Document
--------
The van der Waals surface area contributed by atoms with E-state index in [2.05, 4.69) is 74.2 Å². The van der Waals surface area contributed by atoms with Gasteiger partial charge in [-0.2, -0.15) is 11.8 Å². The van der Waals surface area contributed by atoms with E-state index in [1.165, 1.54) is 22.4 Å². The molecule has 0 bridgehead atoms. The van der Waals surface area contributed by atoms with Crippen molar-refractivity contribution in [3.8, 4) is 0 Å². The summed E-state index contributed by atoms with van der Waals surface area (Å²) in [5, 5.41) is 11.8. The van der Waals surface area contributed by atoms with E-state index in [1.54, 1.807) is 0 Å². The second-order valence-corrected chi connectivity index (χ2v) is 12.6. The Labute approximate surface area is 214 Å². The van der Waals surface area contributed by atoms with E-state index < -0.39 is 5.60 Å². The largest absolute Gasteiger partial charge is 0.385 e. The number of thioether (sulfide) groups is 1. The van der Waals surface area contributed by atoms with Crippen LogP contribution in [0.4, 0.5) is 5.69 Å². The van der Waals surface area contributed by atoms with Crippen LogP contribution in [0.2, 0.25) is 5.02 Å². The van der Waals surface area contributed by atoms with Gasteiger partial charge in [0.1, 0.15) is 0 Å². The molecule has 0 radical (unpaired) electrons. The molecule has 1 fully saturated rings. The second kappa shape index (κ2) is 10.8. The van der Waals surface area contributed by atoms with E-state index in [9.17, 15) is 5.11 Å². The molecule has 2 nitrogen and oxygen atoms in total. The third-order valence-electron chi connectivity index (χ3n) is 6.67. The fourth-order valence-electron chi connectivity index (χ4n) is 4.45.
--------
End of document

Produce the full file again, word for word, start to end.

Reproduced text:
The van der Waals surface area contributed by atoms with E-state index in [2.05, 4.69) is 74.2 Å². The van der Waals surface area contributed by atoms with Gasteiger partial charge in [-0.2, -0.15) is 11.8 Å². The van der Waals surface area contributed by atoms with E-state index in [1.165, 1.54) is 22.4 Å². The molecule has 0 bridgehead atoms. The van der Waals surface area contributed by atoms with Crippen molar-refractivity contribution in [3.8, 4) is 0 Å². The summed E-state index contributed by atoms with van der Waals surface area (Å²) in [5, 5.41) is 11.8. The van der Waals surface area contributed by atoms with E-state index in [1.54, 1.807) is 0 Å². The second-order valence-corrected chi connectivity index (χ2v) is 12.6. The Labute approximate surface area is 214 Å². The van der Waals surface area contributed by atoms with E-state index < -0.39 is 5.60 Å². The largest absolute Gasteiger partial charge is 0.385 e. The number of thioether (sulfide) groups is 1. The van der Waals surface area contributed by atoms with Crippen LogP contribution in [0.4, 0.5) is 5.69 Å². The van der Waals surface area contributed by atoms with Crippen LogP contribution in [0.2, 0.25) is 5.02 Å². The van der Waals surface area contributed by atoms with Gasteiger partial charge in [0.1, 0.15) is 0 Å². The molecule has 0 radical (unpaired) electrons. The molecule has 1 fully saturated rings. The second kappa shape index (κ2) is 10.8. The van der Waals surface area contributed by atoms with E-state index in [9.17, 15) is 5.11 Å². The molecule has 2 nitrogen and oxygen atoms in total. The third-order valence-electron chi connectivity index (χ3n) is 6.67. The fourth-order valence-electron chi connectivity index (χ4n) is 4.45.